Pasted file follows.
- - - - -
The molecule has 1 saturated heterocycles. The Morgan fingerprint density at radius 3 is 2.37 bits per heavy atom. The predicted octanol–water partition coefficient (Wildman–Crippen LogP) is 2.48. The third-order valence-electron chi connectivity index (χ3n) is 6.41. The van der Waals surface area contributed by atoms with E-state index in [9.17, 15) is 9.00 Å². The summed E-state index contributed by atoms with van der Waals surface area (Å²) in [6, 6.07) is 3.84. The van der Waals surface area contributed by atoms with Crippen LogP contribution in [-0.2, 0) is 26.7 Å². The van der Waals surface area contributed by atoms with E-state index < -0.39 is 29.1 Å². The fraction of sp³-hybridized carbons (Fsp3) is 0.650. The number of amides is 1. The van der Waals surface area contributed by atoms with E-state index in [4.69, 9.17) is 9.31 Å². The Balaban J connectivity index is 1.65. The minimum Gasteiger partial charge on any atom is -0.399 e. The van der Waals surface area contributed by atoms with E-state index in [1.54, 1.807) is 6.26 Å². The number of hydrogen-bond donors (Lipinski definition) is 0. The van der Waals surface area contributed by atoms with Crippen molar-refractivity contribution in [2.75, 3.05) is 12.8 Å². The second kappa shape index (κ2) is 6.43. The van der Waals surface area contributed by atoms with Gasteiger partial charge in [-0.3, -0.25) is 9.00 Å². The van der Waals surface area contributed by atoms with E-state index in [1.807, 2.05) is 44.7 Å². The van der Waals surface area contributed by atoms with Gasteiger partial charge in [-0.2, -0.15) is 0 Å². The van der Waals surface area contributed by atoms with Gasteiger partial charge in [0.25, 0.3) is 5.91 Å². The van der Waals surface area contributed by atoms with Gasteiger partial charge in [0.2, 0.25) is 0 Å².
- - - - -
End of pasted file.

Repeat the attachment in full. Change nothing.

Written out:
The molecule has 1 saturated heterocycles. The Morgan fingerprint density at radius 3 is 2.37 bits per heavy atom. The predicted octanol–water partition coefficient (Wildman–Crippen LogP) is 2.48. The third-order valence-electron chi connectivity index (χ3n) is 6.41. The van der Waals surface area contributed by atoms with E-state index in [9.17, 15) is 9.00 Å². The summed E-state index contributed by atoms with van der Waals surface area (Å²) in [6, 6.07) is 3.84. The van der Waals surface area contributed by atoms with Crippen LogP contribution in [-0.2, 0) is 26.7 Å². The van der Waals surface area contributed by atoms with E-state index < -0.39 is 29.1 Å². The fraction of sp³-hybridized carbons (Fsp3) is 0.650. The number of amides is 1. The van der Waals surface area contributed by atoms with E-state index in [4.69, 9.17) is 9.31 Å². The Balaban J connectivity index is 1.65. The minimum Gasteiger partial charge on any atom is -0.399 e. The van der Waals surface area contributed by atoms with E-state index in [1.54, 1.807) is 6.26 Å². The number of hydrogen-bond donors (Lipinski definition) is 0. The van der Waals surface area contributed by atoms with Crippen molar-refractivity contribution in [2.75, 3.05) is 12.8 Å². The second kappa shape index (κ2) is 6.43. The van der Waals surface area contributed by atoms with Gasteiger partial charge in [-0.3, -0.25) is 9.00 Å². The van der Waals surface area contributed by atoms with E-state index in [1.807, 2.05) is 44.7 Å². The van der Waals surface area contributed by atoms with Gasteiger partial charge in [-0.2, -0.15) is 0 Å². The van der Waals surface area contributed by atoms with Gasteiger partial charge in [0.25, 0.3) is 5.91 Å². The van der Waals surface area contributed by atoms with Gasteiger partial charge in [0.2, 0.25) is 0 Å².